The authors demonstrate that the primary sequence of oligosaccharides can be designed to access materials with tunable shapes and properties. Synthetic cellulose-based oligomers were assembled into 2D or 3D rod-like crystallites. Equipped with a self-assembling model oligosaccharide and tools to control the assembly process, they explored whether systematic variations in the primary sequence could unlock novel morphologies. They hypothesized that introducing defects within the core of the cellulose oligomers could give rise to new allomorphs, potentially yielding distinct crystallite shapes.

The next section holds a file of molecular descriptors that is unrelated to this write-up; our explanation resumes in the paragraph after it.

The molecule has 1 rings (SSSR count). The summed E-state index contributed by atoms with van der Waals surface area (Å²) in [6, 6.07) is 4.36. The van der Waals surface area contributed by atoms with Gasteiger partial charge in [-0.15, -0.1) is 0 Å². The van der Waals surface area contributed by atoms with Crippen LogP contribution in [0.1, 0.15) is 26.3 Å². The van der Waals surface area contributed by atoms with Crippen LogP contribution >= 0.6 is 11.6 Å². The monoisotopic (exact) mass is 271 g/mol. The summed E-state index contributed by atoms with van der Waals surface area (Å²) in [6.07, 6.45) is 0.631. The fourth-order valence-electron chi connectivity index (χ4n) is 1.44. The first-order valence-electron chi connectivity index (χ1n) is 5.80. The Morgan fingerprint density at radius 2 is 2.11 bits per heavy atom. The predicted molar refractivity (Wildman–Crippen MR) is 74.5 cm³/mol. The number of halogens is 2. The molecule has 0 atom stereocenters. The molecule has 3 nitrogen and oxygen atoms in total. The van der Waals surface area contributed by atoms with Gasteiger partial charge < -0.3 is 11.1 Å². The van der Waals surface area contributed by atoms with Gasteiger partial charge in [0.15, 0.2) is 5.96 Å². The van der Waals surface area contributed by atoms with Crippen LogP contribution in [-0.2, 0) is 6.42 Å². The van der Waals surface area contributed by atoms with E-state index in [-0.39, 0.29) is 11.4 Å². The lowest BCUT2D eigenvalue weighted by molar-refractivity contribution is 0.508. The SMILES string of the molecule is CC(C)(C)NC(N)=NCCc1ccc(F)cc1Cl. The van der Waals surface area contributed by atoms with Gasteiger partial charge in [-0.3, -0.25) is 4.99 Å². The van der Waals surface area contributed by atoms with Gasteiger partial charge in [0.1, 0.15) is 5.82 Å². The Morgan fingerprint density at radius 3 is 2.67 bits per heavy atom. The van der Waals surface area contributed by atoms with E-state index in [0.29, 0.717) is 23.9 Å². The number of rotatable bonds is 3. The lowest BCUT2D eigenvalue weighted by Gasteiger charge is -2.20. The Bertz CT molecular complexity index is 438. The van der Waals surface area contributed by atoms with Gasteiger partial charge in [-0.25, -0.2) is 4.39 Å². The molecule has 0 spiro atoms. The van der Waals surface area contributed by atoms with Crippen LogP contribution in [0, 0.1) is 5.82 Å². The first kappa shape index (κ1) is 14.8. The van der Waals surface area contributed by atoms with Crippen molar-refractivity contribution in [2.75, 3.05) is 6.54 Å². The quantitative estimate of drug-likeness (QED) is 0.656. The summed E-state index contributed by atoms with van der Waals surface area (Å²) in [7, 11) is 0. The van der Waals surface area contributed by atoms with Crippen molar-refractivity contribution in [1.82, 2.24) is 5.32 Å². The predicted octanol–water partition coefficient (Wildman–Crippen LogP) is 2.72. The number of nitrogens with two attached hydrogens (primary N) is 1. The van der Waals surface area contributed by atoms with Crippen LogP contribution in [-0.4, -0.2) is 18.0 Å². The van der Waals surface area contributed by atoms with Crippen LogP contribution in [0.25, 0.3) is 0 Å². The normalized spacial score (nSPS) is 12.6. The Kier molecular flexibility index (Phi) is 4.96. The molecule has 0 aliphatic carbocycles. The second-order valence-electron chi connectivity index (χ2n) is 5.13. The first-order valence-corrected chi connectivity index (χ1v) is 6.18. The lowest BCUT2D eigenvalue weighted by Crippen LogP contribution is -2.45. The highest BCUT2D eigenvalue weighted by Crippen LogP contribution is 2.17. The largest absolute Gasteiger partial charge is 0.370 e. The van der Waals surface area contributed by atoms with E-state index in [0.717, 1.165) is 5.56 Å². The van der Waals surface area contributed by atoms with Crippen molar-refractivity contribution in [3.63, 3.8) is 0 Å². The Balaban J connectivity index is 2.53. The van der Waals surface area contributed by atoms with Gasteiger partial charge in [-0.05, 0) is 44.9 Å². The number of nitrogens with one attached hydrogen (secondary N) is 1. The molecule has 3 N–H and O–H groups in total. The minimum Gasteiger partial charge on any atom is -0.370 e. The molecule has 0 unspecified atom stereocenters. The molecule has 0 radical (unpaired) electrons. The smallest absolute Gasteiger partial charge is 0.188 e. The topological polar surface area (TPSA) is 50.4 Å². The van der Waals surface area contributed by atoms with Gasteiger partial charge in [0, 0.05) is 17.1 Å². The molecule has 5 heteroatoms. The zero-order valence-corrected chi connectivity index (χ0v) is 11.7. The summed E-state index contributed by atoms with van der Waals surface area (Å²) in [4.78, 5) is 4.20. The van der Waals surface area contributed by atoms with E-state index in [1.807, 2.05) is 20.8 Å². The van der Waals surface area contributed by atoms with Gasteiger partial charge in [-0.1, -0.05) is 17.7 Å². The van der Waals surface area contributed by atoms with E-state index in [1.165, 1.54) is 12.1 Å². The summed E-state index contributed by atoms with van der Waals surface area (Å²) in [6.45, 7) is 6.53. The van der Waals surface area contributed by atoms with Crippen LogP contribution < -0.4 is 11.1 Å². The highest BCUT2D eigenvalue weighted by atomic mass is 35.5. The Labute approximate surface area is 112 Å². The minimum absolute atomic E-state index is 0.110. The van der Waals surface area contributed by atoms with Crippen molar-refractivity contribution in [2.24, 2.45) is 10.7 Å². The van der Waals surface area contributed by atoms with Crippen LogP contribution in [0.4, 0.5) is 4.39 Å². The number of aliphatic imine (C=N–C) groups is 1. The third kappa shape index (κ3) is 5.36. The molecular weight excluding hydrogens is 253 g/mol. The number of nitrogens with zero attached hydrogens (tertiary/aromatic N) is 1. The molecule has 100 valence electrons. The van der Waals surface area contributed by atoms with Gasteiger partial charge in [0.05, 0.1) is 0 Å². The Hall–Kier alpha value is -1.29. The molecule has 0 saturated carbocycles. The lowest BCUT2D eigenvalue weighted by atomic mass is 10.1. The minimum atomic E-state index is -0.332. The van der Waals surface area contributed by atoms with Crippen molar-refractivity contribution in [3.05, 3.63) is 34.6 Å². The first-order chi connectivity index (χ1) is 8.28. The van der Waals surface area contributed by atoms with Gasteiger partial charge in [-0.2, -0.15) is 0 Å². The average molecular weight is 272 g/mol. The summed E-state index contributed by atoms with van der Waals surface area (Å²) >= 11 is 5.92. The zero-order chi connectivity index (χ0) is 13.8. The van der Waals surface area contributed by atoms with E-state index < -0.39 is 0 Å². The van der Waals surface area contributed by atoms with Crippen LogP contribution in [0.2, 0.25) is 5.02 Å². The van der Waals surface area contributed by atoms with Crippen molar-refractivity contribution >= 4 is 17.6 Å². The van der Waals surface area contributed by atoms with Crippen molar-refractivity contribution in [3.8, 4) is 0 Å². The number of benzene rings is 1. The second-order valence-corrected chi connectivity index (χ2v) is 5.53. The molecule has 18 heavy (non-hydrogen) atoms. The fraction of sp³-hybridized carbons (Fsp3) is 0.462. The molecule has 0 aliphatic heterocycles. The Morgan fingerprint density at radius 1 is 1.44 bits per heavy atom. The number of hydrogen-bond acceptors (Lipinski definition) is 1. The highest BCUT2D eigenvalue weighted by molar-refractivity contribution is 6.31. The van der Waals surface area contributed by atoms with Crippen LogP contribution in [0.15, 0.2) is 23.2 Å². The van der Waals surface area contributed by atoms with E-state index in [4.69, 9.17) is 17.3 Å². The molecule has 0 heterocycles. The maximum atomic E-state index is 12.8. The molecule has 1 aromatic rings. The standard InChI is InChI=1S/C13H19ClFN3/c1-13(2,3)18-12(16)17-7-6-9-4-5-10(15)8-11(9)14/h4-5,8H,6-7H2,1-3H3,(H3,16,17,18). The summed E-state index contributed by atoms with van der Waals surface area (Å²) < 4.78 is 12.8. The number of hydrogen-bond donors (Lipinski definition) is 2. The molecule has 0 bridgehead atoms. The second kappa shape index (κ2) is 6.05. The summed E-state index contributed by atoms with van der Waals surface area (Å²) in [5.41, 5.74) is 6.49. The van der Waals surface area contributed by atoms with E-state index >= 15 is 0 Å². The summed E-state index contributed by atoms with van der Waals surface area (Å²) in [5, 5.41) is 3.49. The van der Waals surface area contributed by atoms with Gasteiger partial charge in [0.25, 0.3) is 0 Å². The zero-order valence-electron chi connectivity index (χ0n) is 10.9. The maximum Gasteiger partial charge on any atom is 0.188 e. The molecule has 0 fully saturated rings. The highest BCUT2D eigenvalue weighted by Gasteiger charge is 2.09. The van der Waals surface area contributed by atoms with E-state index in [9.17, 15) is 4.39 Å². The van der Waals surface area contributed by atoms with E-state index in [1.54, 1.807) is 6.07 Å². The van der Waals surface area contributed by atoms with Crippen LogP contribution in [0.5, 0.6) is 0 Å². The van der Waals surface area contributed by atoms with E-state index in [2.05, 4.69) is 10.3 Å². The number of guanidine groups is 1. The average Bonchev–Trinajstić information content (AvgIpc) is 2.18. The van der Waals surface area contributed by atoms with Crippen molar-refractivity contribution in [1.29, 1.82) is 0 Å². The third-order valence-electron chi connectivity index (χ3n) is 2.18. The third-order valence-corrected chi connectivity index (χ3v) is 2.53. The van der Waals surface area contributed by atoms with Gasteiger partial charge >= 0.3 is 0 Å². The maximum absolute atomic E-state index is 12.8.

Sequence modifications within the oligosaccharide core influenced the molecular packing and led to the formation of square-like assemblies based on the rare cellulose IV2 allomorph. In contrast, modifications at the termini generated elongated aggregates with tunable surfaces, resulting in self-healing supramolecular hydrogels.